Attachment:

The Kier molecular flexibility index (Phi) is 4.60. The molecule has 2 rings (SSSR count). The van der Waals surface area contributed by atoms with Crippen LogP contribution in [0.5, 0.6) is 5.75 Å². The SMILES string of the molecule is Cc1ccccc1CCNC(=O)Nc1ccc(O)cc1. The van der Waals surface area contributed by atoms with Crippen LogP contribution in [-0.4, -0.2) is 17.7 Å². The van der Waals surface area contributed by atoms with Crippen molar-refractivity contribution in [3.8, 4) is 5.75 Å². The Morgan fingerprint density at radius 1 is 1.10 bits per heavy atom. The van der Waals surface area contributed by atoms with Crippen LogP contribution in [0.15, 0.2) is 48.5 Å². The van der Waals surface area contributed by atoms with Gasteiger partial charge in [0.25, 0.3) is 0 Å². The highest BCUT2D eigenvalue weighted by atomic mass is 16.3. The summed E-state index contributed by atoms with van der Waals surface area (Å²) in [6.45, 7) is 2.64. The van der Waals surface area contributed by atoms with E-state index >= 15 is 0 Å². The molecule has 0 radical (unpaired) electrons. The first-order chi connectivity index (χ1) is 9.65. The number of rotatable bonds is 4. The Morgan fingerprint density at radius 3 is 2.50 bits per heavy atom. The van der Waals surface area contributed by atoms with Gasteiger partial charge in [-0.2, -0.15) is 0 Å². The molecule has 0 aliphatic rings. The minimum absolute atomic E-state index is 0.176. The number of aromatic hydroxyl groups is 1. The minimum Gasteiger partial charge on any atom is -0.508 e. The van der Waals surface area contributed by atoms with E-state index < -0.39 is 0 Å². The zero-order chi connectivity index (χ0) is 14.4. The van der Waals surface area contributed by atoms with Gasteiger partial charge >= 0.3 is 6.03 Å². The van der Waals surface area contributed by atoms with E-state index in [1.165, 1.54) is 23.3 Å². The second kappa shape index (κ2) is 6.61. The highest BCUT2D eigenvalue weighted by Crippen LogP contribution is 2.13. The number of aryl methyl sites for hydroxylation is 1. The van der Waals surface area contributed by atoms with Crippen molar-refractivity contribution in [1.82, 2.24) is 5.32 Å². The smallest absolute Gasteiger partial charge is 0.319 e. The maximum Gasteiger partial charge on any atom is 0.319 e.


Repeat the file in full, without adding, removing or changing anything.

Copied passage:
The Kier molecular flexibility index (Phi) is 4.60. The molecule has 2 rings (SSSR count). The van der Waals surface area contributed by atoms with Crippen LogP contribution in [0.5, 0.6) is 5.75 Å². The SMILES string of the molecule is Cc1ccccc1CCNC(=O)Nc1ccc(O)cc1. The van der Waals surface area contributed by atoms with Crippen LogP contribution in [-0.4, -0.2) is 17.7 Å². The van der Waals surface area contributed by atoms with Crippen molar-refractivity contribution in [3.8, 4) is 5.75 Å². The Morgan fingerprint density at radius 1 is 1.10 bits per heavy atom. The van der Waals surface area contributed by atoms with Crippen LogP contribution in [0.15, 0.2) is 48.5 Å². The van der Waals surface area contributed by atoms with Gasteiger partial charge in [0.25, 0.3) is 0 Å². The highest BCUT2D eigenvalue weighted by atomic mass is 16.3. The summed E-state index contributed by atoms with van der Waals surface area (Å²) in [6.45, 7) is 2.64. The van der Waals surface area contributed by atoms with E-state index >= 15 is 0 Å². The molecule has 0 radical (unpaired) electrons. The first-order chi connectivity index (χ1) is 9.65. The number of rotatable bonds is 4. The Morgan fingerprint density at radius 3 is 2.50 bits per heavy atom. The van der Waals surface area contributed by atoms with Gasteiger partial charge in [-0.2, -0.15) is 0 Å². The molecule has 0 aliphatic rings. The minimum absolute atomic E-state index is 0.176. The number of aromatic hydroxyl groups is 1. The minimum Gasteiger partial charge on any atom is -0.508 e. The van der Waals surface area contributed by atoms with E-state index < -0.39 is 0 Å². The zero-order chi connectivity index (χ0) is 14.4. The van der Waals surface area contributed by atoms with Gasteiger partial charge >= 0.3 is 6.03 Å². The van der Waals surface area contributed by atoms with E-state index in [1.165, 1.54) is 23.3 Å². The second kappa shape index (κ2) is 6.61. The highest BCUT2D eigenvalue weighted by Crippen LogP contribution is 2.13. The number of aryl methyl sites for hydroxylation is 1. The van der Waals surface area contributed by atoms with Crippen molar-refractivity contribution in [1.82, 2.24) is 5.32 Å². The smallest absolute Gasteiger partial charge is 0.319 e. The maximum Gasteiger partial charge on any atom is 0.319 e.